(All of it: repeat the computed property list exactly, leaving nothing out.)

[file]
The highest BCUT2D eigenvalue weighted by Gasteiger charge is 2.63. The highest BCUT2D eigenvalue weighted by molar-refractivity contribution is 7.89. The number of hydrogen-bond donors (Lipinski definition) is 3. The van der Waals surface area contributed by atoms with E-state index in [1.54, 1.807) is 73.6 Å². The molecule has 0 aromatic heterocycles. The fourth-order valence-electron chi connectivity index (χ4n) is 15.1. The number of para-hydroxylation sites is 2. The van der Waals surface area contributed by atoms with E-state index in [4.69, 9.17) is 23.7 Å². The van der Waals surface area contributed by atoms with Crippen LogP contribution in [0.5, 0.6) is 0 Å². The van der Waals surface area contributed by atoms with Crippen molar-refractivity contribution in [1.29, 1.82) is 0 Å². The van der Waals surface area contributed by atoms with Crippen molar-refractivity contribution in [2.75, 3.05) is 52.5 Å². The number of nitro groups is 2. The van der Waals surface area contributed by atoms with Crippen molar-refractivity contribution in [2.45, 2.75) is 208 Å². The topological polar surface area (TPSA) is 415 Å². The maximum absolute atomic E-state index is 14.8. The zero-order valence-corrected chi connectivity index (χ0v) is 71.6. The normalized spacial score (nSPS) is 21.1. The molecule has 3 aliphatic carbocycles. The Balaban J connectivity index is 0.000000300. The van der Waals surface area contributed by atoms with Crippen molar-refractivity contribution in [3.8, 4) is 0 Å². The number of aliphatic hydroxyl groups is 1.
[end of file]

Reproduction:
The highest BCUT2D eigenvalue weighted by Gasteiger charge is 2.63. The highest BCUT2D eigenvalue weighted by molar-refractivity contribution is 7.89. The number of hydrogen-bond donors (Lipinski definition) is 3. The van der Waals surface area contributed by atoms with E-state index in [1.54, 1.807) is 73.6 Å². The molecule has 0 aromatic heterocycles. The fourth-order valence-electron chi connectivity index (χ4n) is 15.1. The number of para-hydroxylation sites is 2. The van der Waals surface area contributed by atoms with E-state index in [4.69, 9.17) is 23.7 Å². The van der Waals surface area contributed by atoms with Crippen LogP contribution in [0.5, 0.6) is 0 Å². The van der Waals surface area contributed by atoms with Crippen molar-refractivity contribution in [1.29, 1.82) is 0 Å². The van der Waals surface area contributed by atoms with Crippen molar-refractivity contribution in [2.75, 3.05) is 52.5 Å². The number of nitro groups is 2. The van der Waals surface area contributed by atoms with Crippen molar-refractivity contribution in [2.45, 2.75) is 208 Å². The topological polar surface area (TPSA) is 415 Å². The maximum absolute atomic E-state index is 14.8. The zero-order valence-corrected chi connectivity index (χ0v) is 71.6. The normalized spacial score (nSPS) is 21.1. The molecule has 3 aliphatic carbocycles. The Balaban J connectivity index is 0.000000300. The van der Waals surface area contributed by atoms with Crippen molar-refractivity contribution in [3.8, 4) is 0 Å². The number of aliphatic hydroxyl groups is 1.